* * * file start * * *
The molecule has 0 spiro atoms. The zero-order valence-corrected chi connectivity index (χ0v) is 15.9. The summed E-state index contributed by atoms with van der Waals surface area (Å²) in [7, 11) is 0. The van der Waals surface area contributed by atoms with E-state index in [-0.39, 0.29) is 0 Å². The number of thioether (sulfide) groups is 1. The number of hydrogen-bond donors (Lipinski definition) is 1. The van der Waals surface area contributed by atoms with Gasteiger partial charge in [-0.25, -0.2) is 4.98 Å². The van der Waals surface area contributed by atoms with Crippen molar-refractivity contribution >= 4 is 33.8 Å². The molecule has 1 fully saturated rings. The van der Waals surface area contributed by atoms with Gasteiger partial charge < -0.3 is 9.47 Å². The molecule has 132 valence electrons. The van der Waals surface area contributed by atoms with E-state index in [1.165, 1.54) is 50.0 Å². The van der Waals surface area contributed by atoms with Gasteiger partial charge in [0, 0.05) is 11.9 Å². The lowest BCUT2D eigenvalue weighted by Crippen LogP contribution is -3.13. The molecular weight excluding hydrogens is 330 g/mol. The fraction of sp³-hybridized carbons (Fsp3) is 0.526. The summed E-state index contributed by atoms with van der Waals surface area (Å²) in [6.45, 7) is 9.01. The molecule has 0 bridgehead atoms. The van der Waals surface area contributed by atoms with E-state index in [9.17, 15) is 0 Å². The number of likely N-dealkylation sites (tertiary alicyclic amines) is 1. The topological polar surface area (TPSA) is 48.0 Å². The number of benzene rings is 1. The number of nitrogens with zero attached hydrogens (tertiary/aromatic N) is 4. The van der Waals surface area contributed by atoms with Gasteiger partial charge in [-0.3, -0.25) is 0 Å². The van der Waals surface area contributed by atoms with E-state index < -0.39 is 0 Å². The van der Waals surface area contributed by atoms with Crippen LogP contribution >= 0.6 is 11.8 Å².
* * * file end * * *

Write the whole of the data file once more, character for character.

The molecule has 0 spiro atoms. The zero-order valence-corrected chi connectivity index (χ0v) is 15.9. The summed E-state index contributed by atoms with van der Waals surface area (Å²) in [7, 11) is 0. The van der Waals surface area contributed by atoms with E-state index in [-0.39, 0.29) is 0 Å². The number of thioether (sulfide) groups is 1. The number of hydrogen-bond donors (Lipinski definition) is 1. The van der Waals surface area contributed by atoms with Gasteiger partial charge in [-0.25, -0.2) is 4.98 Å². The van der Waals surface area contributed by atoms with Crippen molar-refractivity contribution >= 4 is 33.8 Å². The molecule has 1 fully saturated rings. The van der Waals surface area contributed by atoms with Gasteiger partial charge < -0.3 is 9.47 Å². The molecule has 132 valence electrons. The van der Waals surface area contributed by atoms with E-state index in [1.165, 1.54) is 50.0 Å². The van der Waals surface area contributed by atoms with Gasteiger partial charge in [0, 0.05) is 11.9 Å². The lowest BCUT2D eigenvalue weighted by Crippen LogP contribution is -3.13. The molecular weight excluding hydrogens is 330 g/mol. The fraction of sp³-hybridized carbons (Fsp3) is 0.526. The summed E-state index contributed by atoms with van der Waals surface area (Å²) in [6.45, 7) is 9.01. The molecule has 0 bridgehead atoms. The van der Waals surface area contributed by atoms with E-state index in [9.17, 15) is 0 Å². The number of likely N-dealkylation sites (tertiary alicyclic amines) is 1. The topological polar surface area (TPSA) is 48.0 Å². The number of benzene rings is 1. The number of nitrogens with zero attached hydrogens (tertiary/aromatic N) is 4. The van der Waals surface area contributed by atoms with Gasteiger partial charge in [-0.3, -0.25) is 0 Å². The van der Waals surface area contributed by atoms with E-state index < -0.39 is 0 Å². The van der Waals surface area contributed by atoms with Crippen LogP contribution >= 0.6 is 11.8 Å².